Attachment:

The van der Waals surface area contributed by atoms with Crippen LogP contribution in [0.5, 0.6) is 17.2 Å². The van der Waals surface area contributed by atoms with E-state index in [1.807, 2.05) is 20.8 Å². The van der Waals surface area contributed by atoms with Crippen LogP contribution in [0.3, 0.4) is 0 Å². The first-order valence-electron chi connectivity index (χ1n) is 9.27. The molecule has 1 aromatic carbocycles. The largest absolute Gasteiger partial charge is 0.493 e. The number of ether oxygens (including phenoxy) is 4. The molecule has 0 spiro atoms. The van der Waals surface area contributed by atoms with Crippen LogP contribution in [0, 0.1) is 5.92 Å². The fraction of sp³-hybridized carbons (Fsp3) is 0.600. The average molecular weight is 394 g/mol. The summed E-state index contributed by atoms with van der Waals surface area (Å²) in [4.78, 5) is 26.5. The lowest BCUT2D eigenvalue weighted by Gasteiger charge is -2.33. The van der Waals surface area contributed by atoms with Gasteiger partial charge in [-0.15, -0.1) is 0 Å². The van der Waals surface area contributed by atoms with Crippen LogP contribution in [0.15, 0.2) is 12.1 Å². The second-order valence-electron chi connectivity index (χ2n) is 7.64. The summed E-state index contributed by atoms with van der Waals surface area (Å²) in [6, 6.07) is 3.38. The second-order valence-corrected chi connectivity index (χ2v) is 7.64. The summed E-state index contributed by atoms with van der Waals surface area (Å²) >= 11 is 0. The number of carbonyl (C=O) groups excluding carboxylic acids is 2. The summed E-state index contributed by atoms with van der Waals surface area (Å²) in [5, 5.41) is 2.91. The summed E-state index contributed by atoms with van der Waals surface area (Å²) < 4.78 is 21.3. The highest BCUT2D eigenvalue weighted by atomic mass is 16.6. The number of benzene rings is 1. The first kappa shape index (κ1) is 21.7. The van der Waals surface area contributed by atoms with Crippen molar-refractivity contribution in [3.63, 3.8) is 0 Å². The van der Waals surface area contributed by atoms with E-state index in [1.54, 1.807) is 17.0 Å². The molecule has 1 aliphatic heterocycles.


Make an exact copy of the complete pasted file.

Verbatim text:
The van der Waals surface area contributed by atoms with Crippen LogP contribution in [0.5, 0.6) is 17.2 Å². The van der Waals surface area contributed by atoms with E-state index in [1.807, 2.05) is 20.8 Å². The van der Waals surface area contributed by atoms with Crippen LogP contribution in [0.3, 0.4) is 0 Å². The first-order valence-electron chi connectivity index (χ1n) is 9.27. The molecule has 1 aromatic carbocycles. The largest absolute Gasteiger partial charge is 0.493 e. The number of ether oxygens (including phenoxy) is 4. The molecule has 0 spiro atoms. The van der Waals surface area contributed by atoms with Crippen LogP contribution in [0, 0.1) is 5.92 Å². The fraction of sp³-hybridized carbons (Fsp3) is 0.600. The average molecular weight is 394 g/mol. The summed E-state index contributed by atoms with van der Waals surface area (Å²) in [4.78, 5) is 26.5. The lowest BCUT2D eigenvalue weighted by Gasteiger charge is -2.33. The van der Waals surface area contributed by atoms with Gasteiger partial charge in [-0.15, -0.1) is 0 Å². The van der Waals surface area contributed by atoms with Crippen LogP contribution in [0.15, 0.2) is 12.1 Å². The second-order valence-electron chi connectivity index (χ2n) is 7.64. The summed E-state index contributed by atoms with van der Waals surface area (Å²) in [6, 6.07) is 3.38. The second-order valence-corrected chi connectivity index (χ2v) is 7.64. The summed E-state index contributed by atoms with van der Waals surface area (Å²) >= 11 is 0. The number of carbonyl (C=O) groups excluding carboxylic acids is 2. The summed E-state index contributed by atoms with van der Waals surface area (Å²) in [5, 5.41) is 2.91. The summed E-state index contributed by atoms with van der Waals surface area (Å²) < 4.78 is 21.3. The highest BCUT2D eigenvalue weighted by atomic mass is 16.6. The number of benzene rings is 1. The first kappa shape index (κ1) is 21.7. The van der Waals surface area contributed by atoms with Crippen molar-refractivity contribution in [3.63, 3.8) is 0 Å². The van der Waals surface area contributed by atoms with E-state index in [1.54, 1.807) is 17.0 Å². The molecule has 1 aliphatic heterocycles.